Portugal is, with its 1974 transition from an authoritarian to a democratic situation, an atypical case where when the parties are formed, none of the parties existing before the dictatorship were recovered. Spain still has PSOE, even in Russia that was the case with the parties existing before the Bolshevik revolution. In Portugal that did not happen because our parties were all of “statist fabrication” and (all curiously from the German model). The parties were implemented in a pre-revolutionary epoch.

The only parties that exist are the ones that will have a place in government as their inception was from the government towards civil society. Their denominations are somewhat hypocritical, the right is social democrat, the left is socialist democrat member of the social democrat international. These two parties (PS and PSD) which have been controlling power in Portugal are Parties formed in a specific era of great ideological aggression where the party programs are on the left of the leaders, the leaders on the left of the party-members and the party-members. This kind of hypocrisy turned us into the most social-democrat country in Europe.

Parties were created from the state to society. The main problematic is society being weak and the state strong. This goes all the way back to Salazar – he had a party (the national union) which was the only party in Europe part of a one-party system created by a resolution of the Council of Ministers.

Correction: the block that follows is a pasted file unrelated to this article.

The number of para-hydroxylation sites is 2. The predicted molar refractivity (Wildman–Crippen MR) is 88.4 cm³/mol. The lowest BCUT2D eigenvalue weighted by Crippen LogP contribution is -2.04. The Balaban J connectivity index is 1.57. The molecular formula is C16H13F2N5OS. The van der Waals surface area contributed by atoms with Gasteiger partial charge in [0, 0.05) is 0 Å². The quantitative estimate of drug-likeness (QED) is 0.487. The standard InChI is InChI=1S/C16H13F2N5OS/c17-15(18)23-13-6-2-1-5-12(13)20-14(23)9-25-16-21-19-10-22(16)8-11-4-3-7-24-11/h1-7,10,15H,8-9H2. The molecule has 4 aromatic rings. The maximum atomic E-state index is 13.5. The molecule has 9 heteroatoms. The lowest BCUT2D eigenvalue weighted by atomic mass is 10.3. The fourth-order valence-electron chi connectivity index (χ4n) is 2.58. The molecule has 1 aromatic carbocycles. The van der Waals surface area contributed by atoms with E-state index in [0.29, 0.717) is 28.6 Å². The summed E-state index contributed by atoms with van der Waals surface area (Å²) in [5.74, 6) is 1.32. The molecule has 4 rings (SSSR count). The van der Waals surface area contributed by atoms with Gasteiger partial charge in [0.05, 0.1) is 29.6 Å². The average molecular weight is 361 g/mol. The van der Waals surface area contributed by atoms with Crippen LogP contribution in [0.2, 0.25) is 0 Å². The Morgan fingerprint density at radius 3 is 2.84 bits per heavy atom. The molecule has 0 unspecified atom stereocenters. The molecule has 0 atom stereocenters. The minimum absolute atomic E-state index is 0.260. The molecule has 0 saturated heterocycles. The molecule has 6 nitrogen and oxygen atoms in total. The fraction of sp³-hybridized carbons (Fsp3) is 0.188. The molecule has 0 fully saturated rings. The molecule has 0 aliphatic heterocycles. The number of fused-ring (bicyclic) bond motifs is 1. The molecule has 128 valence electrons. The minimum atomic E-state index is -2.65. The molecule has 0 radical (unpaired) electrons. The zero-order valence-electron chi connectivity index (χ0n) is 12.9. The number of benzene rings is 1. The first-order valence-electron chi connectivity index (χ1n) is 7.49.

The Christian Democrat Party of which Salazar was a militant was created in 1917 by a resolution of the Conference of the Portuguese Bishops. Even after 1974 we kept a certain control of civil society by the state, the parties are the agents of the state, a country highly centralized in its public administration, a country without regionalization, without changed to the local forms of organization, with something called districts that comes from 1834 (attempted to suppress with 1866 constitution). There is an inheritance of what Herculano in the 19th century qualified as the inheritance possessed from demo-liberalism from absolutism.

Portugal is a small state, with specific traditions, a “Scotland with success”, that is the dimension we have. We are the Catalonia which managed to separate itself from Madrid thanks to the Luso-British alliance. Readings that put us right next to other models frequently do not acknowledge our type of formation and our type of inheritance.

The absolutism of Marques de Pombal was very likely to the English model in contrast with another group composed by Castela and France which were strongly centralized. We have a conformation of medieval permanence. We were the only medieval thing that lasted, Portugal, Sweden and Denmark.

This has consequences in explaining why there isn’t a liberal party in Portugal since the function exercised by liberal parties in the post-war period was assumed in Portugal by the Social Democrat party and the socialist party. All the parties were Marxist, PSD was Marxist, CDS had Marxist humanism in its constitutional project.